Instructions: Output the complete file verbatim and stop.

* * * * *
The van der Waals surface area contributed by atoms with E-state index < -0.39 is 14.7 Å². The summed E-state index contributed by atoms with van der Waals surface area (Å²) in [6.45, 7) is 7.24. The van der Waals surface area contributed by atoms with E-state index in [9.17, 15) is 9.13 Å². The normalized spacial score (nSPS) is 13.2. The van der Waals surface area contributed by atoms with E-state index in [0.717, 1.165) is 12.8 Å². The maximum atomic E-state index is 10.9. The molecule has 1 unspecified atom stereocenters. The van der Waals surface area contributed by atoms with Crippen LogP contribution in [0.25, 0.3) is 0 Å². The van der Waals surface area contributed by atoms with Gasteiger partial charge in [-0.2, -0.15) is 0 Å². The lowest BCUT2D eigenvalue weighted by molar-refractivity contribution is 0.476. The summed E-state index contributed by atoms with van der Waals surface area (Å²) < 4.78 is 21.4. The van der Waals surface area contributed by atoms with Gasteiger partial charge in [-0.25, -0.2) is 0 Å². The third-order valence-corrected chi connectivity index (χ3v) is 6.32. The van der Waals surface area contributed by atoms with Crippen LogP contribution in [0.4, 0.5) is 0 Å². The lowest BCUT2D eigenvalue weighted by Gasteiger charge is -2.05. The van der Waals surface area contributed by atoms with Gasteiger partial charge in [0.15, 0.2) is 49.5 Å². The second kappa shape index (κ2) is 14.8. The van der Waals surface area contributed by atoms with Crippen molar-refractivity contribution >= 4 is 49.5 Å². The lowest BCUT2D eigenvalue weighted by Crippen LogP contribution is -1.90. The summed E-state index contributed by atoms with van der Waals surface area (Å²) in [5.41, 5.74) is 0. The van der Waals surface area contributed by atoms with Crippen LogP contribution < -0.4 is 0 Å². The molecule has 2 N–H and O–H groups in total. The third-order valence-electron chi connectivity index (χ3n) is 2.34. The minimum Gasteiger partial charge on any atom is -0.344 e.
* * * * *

The van der Waals surface area contributed by atoms with E-state index < -0.39 is 14.7 Å². The summed E-state index contributed by atoms with van der Waals surface area (Å²) in [6.45, 7) is 7.24. The van der Waals surface area contributed by atoms with E-state index in [9.17, 15) is 9.13 Å². The normalized spacial score (nSPS) is 13.2. The van der Waals surface area contributed by atoms with E-state index in [0.717, 1.165) is 12.8 Å². The maximum atomic E-state index is 10.9. The molecule has 1 unspecified atom stereocenters. The van der Waals surface area contributed by atoms with Crippen LogP contribution in [0.25, 0.3) is 0 Å². The van der Waals surface area contributed by atoms with Gasteiger partial charge in [-0.2, -0.15) is 0 Å². The lowest BCUT2D eigenvalue weighted by molar-refractivity contribution is 0.476. The summed E-state index contributed by atoms with van der Waals surface area (Å²) < 4.78 is 21.4. The van der Waals surface area contributed by atoms with Gasteiger partial charge in [-0.25, -0.2) is 0 Å². The third-order valence-corrected chi connectivity index (χ3v) is 6.32. The van der Waals surface area contributed by atoms with Crippen LogP contribution in [0.4, 0.5) is 0 Å². The lowest BCUT2D eigenvalue weighted by Gasteiger charge is -2.05. The van der Waals surface area contributed by atoms with Gasteiger partial charge in [0.15, 0.2) is 49.5 Å². The second kappa shape index (κ2) is 14.8. The van der Waals surface area contributed by atoms with Crippen molar-refractivity contribution >= 4 is 49.5 Å². The lowest BCUT2D eigenvalue weighted by Crippen LogP contribution is -1.90. The summed E-state index contributed by atoms with van der Waals surface area (Å²) in [5.41, 5.74) is 0. The van der Waals surface area contributed by atoms with Crippen LogP contribution < -0.4 is 0 Å². The molecule has 2 N–H and O–H groups in total. The third-order valence-electron chi connectivity index (χ3n) is 2.34. The minimum Gasteiger partial charge on any atom is -0.344 e.